Sunday, March 8, 2009

Hockey Is Not Life & Death

Finding out your teammates' brother had a brain tumour removed is life and death.

My son’s team is in the semi-finals so we headed to the arena full of excitement. The usual clichés were bandied about, ‘I’ll die if we don’t win’ and ‘Playoffs are do or die’ being some of them. We got a reality check in the pre-game coach’s chat.

I could tell by the look on the his face that he was in a very serious frame of mind, and thought nothing of it, because, this after all, is Minor Atom semi-finals – first team to reach four points advances to the gold medal match. What could possibly matter more than playoff hockey?

“Riley’s brother is in hospital following brain tumour surgery,” was not what anyone in that room expected to hear from our coach. We were all frozen. A week ago this boy was watching his brother play, now he was recovering from a major operation.

When the words first bounced from my eardrums into my conscience, there was nothing – nothing to think, to do, to say. I’m a writer – surely there must be words for this? No. This time, silence spoke and I did not dare to interrupt.

The game was dedicated to a little boy in hospital, the family by his side, and his brother on blades.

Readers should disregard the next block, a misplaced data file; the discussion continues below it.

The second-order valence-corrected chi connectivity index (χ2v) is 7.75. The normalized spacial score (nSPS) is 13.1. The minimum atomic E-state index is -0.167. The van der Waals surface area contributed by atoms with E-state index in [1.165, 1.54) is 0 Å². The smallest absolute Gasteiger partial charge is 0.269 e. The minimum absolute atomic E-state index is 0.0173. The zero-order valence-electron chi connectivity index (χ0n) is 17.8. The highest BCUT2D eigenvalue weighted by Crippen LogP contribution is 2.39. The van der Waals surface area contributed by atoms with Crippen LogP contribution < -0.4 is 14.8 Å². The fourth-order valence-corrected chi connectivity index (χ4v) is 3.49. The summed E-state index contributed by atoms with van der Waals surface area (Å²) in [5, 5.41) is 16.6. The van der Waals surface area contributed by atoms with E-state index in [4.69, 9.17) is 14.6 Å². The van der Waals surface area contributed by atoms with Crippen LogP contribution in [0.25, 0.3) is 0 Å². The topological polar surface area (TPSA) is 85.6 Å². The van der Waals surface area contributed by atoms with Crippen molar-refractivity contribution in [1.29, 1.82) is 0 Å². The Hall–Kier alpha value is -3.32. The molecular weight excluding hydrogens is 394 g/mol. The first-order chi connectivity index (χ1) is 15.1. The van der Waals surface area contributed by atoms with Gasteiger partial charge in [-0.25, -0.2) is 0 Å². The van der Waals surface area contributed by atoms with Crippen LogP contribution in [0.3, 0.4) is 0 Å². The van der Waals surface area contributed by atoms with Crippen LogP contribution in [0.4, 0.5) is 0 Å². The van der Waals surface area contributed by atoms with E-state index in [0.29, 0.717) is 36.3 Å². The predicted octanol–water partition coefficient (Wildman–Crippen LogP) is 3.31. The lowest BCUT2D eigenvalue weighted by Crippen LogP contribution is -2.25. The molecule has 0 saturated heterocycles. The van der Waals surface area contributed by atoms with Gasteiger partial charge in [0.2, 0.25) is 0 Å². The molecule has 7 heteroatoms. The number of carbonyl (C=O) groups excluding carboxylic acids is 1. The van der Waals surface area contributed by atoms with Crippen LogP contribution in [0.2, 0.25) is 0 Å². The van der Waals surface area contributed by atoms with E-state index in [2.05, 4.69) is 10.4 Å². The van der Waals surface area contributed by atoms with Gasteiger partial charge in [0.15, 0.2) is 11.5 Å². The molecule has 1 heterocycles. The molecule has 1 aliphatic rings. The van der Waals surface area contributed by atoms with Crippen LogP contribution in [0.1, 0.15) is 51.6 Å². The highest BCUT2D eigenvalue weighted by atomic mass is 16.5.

Riley got to wear the special jersey – number 99 – for this game. I’ve watched him play since October but today was his career game. It was a slow start for our kids, understandably so. If I couldn’t get the news out of my head, how could I expect it of them?

Something clicked and when they finally scored, the pressure was off. Those kids had put it on themselves to win, trying so hard, that for a short while, the fun was gone.

Sometimes scoring a goal goes beyond the physical sphere; sometimes it’s more than a little chunk of rubber landing it the net. Today was one of those times.

When the puck slid past the goalie, it didn’t cure a sick little boy. It didn’t magically make everything better. It did however, make 13 kids forget, for a few seconds, that maybe playing the game isn’t the most important thing.

Who you play it for, that counts for more than any names and numbers on a score sheet.

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